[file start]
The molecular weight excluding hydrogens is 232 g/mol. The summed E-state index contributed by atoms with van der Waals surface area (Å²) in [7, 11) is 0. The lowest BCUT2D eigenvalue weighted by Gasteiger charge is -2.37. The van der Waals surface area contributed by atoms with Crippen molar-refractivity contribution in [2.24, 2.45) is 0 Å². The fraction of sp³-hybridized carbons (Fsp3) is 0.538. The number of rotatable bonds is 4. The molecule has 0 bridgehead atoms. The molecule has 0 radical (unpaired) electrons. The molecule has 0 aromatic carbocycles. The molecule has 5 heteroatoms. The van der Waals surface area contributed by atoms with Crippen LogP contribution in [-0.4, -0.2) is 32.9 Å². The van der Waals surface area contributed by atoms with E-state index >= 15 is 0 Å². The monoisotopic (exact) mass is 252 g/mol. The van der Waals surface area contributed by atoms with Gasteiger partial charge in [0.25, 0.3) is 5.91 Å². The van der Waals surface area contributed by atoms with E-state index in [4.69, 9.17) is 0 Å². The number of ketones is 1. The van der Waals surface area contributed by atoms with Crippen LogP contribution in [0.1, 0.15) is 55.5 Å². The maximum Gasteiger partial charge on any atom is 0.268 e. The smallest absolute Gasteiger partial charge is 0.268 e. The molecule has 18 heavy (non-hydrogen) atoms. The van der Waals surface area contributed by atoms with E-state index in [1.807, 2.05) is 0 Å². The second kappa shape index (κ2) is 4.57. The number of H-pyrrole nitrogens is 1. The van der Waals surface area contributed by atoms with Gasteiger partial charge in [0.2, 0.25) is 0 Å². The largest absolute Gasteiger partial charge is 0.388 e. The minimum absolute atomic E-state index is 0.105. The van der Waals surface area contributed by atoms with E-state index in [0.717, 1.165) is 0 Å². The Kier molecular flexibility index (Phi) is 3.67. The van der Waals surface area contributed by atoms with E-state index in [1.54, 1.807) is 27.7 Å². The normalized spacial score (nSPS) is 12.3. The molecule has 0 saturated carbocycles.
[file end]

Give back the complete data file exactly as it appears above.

The molecular weight excluding hydrogens is 232 g/mol. The summed E-state index contributed by atoms with van der Waals surface area (Å²) in [7, 11) is 0. The lowest BCUT2D eigenvalue weighted by Gasteiger charge is -2.37. The van der Waals surface area contributed by atoms with Crippen molar-refractivity contribution in [2.24, 2.45) is 0 Å². The fraction of sp³-hybridized carbons (Fsp3) is 0.538. The number of rotatable bonds is 4. The molecule has 0 bridgehead atoms. The molecule has 0 radical (unpaired) electrons. The molecule has 0 aromatic carbocycles. The molecule has 5 heteroatoms. The van der Waals surface area contributed by atoms with Crippen LogP contribution in [-0.4, -0.2) is 32.9 Å². The van der Waals surface area contributed by atoms with E-state index >= 15 is 0 Å². The monoisotopic (exact) mass is 252 g/mol. The van der Waals surface area contributed by atoms with Gasteiger partial charge in [0.25, 0.3) is 5.91 Å². The van der Waals surface area contributed by atoms with E-state index in [4.69, 9.17) is 0 Å². The number of ketones is 1. The van der Waals surface area contributed by atoms with Crippen LogP contribution in [0.1, 0.15) is 55.5 Å². The maximum Gasteiger partial charge on any atom is 0.268 e. The smallest absolute Gasteiger partial charge is 0.268 e. The molecule has 18 heavy (non-hydrogen) atoms. The van der Waals surface area contributed by atoms with E-state index in [1.807, 2.05) is 0 Å². The second kappa shape index (κ2) is 4.57. The number of H-pyrrole nitrogens is 1. The van der Waals surface area contributed by atoms with Gasteiger partial charge in [0.2, 0.25) is 0 Å². The largest absolute Gasteiger partial charge is 0.388 e. The minimum absolute atomic E-state index is 0.105. The van der Waals surface area contributed by atoms with E-state index in [0.717, 1.165) is 0 Å². The Kier molecular flexibility index (Phi) is 3.67. The van der Waals surface area contributed by atoms with E-state index in [1.54, 1.807) is 27.7 Å². The normalized spacial score (nSPS) is 12.3. The molecule has 0 saturated carbocycles.